- Daily trading signals- complete with Entry Point, SL and TP
- Trading community- for you to ask questions and discuss market opportunities
- Pro Trading Course
300Eur instead of 450Eur
I see two main reasons which complement each other for the high rate of failure.
First and foremost, the media and the industry promote this idea that it’s easy to become a profitable trader and anybody can go it. This is, of course, not true. Theoretically anybody can do it if willing to put the effort and approach it as a business. Practically almost nobody approaches trading with the same rigorousness as any other professional endeavor.
Let’s put aside the first reason, about which there is not much we can do. A big chunk of the industry relies on peoples being naive and we’re not going to change that. On top of the first reason we have a second reason related to people themselves. Most of those who try trading financial markets simply don’t manage their emotions and risk well enough to survive the learning curve.
Managing your own emotions turns out to be a complex endeavor and constantly changing market conditions lengthen the learning curve. One of the things that makes this business so attractive is also the main thing that makes it so difficult to master.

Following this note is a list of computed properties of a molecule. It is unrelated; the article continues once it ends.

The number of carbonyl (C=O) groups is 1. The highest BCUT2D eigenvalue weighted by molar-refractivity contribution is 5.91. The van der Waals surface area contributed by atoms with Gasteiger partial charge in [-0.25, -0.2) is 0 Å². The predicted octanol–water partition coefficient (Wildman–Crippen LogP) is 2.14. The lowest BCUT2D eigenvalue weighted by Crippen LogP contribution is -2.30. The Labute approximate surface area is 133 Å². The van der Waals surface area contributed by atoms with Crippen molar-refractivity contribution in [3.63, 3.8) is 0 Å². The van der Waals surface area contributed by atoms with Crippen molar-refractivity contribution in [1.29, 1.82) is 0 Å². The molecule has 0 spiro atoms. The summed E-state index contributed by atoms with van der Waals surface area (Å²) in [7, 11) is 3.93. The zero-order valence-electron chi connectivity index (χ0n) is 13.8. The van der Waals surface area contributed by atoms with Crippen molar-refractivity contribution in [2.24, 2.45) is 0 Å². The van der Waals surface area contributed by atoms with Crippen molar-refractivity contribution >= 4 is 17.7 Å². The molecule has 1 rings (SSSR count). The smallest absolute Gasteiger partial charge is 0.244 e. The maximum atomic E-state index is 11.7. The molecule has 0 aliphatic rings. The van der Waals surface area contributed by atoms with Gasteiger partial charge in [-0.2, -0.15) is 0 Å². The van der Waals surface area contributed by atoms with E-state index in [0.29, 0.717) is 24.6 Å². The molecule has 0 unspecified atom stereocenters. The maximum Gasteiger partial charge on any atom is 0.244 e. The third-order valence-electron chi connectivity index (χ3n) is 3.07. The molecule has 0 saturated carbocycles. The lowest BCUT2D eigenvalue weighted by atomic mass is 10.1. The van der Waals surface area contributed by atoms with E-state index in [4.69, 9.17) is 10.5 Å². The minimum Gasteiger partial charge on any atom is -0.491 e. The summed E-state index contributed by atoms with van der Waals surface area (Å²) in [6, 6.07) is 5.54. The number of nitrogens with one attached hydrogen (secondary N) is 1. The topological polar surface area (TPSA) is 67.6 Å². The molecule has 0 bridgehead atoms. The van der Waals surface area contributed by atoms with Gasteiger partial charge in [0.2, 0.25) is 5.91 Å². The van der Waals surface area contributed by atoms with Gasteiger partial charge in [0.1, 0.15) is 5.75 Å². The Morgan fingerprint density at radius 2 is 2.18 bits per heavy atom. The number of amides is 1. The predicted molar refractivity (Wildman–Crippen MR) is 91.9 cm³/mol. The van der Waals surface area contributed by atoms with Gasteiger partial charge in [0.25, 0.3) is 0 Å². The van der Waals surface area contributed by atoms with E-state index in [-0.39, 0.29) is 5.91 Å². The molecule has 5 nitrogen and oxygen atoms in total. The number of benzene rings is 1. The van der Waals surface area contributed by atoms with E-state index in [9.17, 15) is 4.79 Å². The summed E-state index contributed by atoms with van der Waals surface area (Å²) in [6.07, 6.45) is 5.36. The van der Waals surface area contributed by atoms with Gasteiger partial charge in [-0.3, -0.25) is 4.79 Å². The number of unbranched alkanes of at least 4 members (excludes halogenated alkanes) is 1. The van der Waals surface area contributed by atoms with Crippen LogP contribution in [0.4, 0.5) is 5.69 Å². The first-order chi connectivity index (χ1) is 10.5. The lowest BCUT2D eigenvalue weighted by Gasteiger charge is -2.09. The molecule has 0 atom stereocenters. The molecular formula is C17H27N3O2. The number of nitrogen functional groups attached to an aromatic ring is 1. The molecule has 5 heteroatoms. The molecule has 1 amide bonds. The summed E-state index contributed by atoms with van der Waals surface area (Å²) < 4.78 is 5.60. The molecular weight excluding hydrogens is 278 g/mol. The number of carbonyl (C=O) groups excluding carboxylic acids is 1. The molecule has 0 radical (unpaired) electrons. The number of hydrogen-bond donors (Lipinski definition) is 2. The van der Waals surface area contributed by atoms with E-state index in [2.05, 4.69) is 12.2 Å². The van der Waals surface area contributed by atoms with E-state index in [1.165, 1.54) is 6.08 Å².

The direct and sometimes violent feedback you receive from the market, after each trading decision, has an astonishing impact on a human’s ability to keep his psychological well being in check and control his own reactions. It has the potential to disrupt executive functions and trigger instinctual “fight or flight” responses. This leads to emotional trading or trading on tilt which quickly generates more losses than any other mistake you could make in this business.
Most other jobs have a protective buffer zone between usual day to day work decisions and the ultimate feedback — end of the month paycheck. This profession doesn’t. Every little call you make has an immediate impact on your capital. Every little mistake can take a portion of your capital away and every good decision can bring it all back and more. This kind of psychological exposure is heavily distressful and being aware of it’s mechanisms makes a huge difference.
So … psychology differentiates the pro. Don’t get me wrong … professional discretionary traders are not emotionless but are much more aware and in control of their reactions. The successful pro deeply understands that trading is mainly about people perceptions and the rest are just details.
You may ask yourself how can such a level be reached? A starting point is to stay away from any market, financial instrument, time frame, trading technique or any combination of those that doesn’t fit who you are deep inside. The least the exposure to triggers that can awake the demons within, the best.
Always seek strategies that you understand and match your inner self. For example … if you are impatient trade shorter time frames, if you are very risk averse don’t use huge margin, if you are risk averse but you don’t have enough capital use margin with a tight risk management (maybe options), if you have a statistical mind try quantitative approaches etc. There are infinite possibilities to adapt to yourself and is a must to do it if you want to have a chance.
It always amuses me to see the vast majority of educational resources geared towards what market does when most of the success in this business is knowing how you adapt to the market, whatever it may do. And, of course, the market is, more or less, the other traders.